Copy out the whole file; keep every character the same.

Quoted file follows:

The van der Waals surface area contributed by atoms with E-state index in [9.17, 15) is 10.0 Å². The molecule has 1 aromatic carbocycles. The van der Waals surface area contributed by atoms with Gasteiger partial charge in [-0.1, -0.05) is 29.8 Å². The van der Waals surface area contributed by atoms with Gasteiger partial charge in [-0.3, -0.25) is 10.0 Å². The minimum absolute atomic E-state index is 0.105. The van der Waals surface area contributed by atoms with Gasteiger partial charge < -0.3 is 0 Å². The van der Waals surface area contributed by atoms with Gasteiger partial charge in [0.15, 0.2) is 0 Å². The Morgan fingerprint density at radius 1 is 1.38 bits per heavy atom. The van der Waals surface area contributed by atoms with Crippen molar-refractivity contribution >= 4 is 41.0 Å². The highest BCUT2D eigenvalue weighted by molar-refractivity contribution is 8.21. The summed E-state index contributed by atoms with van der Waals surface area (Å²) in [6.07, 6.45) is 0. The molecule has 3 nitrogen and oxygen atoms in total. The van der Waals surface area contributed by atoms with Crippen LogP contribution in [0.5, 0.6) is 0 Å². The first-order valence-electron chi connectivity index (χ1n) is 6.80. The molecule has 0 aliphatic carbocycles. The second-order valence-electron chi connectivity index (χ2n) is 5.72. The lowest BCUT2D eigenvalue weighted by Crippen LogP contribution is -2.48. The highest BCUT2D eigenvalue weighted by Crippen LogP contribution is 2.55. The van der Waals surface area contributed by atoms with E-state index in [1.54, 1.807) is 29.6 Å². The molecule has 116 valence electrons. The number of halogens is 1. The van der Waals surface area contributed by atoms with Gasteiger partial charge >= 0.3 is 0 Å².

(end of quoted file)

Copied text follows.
The van der Waals surface area contributed by atoms with E-state index in [9.17, 15) is 10.0 Å². The molecule has 1 aromatic carbocycles. The van der Waals surface area contributed by atoms with Gasteiger partial charge in [-0.1, -0.05) is 29.8 Å². The van der Waals surface area contributed by atoms with Gasteiger partial charge in [-0.3, -0.25) is 10.0 Å². The minimum absolute atomic E-state index is 0.105. The van der Waals surface area contributed by atoms with Gasteiger partial charge < -0.3 is 0 Å². The van der Waals surface area contributed by atoms with Gasteiger partial charge in [0.15, 0.2) is 0 Å². The Morgan fingerprint density at radius 1 is 1.38 bits per heavy atom. The van der Waals surface area contributed by atoms with Crippen molar-refractivity contribution >= 4 is 41.0 Å². The highest BCUT2D eigenvalue weighted by molar-refractivity contribution is 8.21. The summed E-state index contributed by atoms with van der Waals surface area (Å²) in [6.07, 6.45) is 0. The molecule has 3 nitrogen and oxygen atoms in total. The van der Waals surface area contributed by atoms with Crippen LogP contribution in [0.5, 0.6) is 0 Å². The first-order valence-electron chi connectivity index (χ1n) is 6.80. The molecule has 0 aliphatic carbocycles. The second-order valence-electron chi connectivity index (χ2n) is 5.72. The lowest BCUT2D eigenvalue weighted by Crippen LogP contribution is -2.48. The highest BCUT2D eigenvalue weighted by Crippen LogP contribution is 2.55. The van der Waals surface area contributed by atoms with E-state index in [1.54, 1.807) is 29.6 Å². The molecule has 116 valence electrons. The number of halogens is 1. The van der Waals surface area contributed by atoms with Gasteiger partial charge >= 0.3 is 0 Å².